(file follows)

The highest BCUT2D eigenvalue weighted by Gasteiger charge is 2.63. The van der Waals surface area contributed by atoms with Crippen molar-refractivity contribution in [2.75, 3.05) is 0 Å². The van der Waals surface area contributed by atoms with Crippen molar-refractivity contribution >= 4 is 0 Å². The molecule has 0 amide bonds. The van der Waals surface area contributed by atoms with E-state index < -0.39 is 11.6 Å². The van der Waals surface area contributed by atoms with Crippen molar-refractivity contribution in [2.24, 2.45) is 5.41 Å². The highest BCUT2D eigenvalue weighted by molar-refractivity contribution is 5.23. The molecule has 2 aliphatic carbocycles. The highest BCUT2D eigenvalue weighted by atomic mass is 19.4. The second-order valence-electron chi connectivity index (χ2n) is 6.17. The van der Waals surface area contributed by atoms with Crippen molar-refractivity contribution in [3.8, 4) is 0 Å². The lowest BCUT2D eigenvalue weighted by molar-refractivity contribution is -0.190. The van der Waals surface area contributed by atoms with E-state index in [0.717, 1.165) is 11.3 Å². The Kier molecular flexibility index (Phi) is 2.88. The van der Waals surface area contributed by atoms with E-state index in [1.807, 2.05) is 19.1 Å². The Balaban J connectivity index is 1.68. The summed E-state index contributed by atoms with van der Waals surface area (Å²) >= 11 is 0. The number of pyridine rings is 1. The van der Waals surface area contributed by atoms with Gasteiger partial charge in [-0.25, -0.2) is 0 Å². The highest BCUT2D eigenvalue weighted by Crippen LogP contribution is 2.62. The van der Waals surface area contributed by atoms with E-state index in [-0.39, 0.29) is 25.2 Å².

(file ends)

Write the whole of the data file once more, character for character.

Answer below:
The highest BCUT2D eigenvalue weighted by Gasteiger charge is 2.63. The van der Waals surface area contributed by atoms with Crippen molar-refractivity contribution in [2.75, 3.05) is 0 Å². The van der Waals surface area contributed by atoms with Crippen molar-refractivity contribution >= 4 is 0 Å². The molecule has 0 amide bonds. The van der Waals surface area contributed by atoms with E-state index < -0.39 is 11.6 Å². The van der Waals surface area contributed by atoms with Crippen molar-refractivity contribution in [2.24, 2.45) is 5.41 Å². The highest BCUT2D eigenvalue weighted by molar-refractivity contribution is 5.23. The molecule has 2 aliphatic carbocycles. The highest BCUT2D eigenvalue weighted by atomic mass is 19.4. The second-order valence-electron chi connectivity index (χ2n) is 6.17. The van der Waals surface area contributed by atoms with Crippen molar-refractivity contribution in [3.8, 4) is 0 Å². The lowest BCUT2D eigenvalue weighted by molar-refractivity contribution is -0.190. The van der Waals surface area contributed by atoms with E-state index in [0.717, 1.165) is 11.3 Å². The Kier molecular flexibility index (Phi) is 2.88. The van der Waals surface area contributed by atoms with E-state index in [1.807, 2.05) is 19.1 Å². The Balaban J connectivity index is 1.68. The summed E-state index contributed by atoms with van der Waals surface area (Å²) >= 11 is 0. The number of pyridine rings is 1. The van der Waals surface area contributed by atoms with Gasteiger partial charge in [-0.25, -0.2) is 0 Å². The highest BCUT2D eigenvalue weighted by Crippen LogP contribution is 2.62. The van der Waals surface area contributed by atoms with E-state index in [-0.39, 0.29) is 25.2 Å².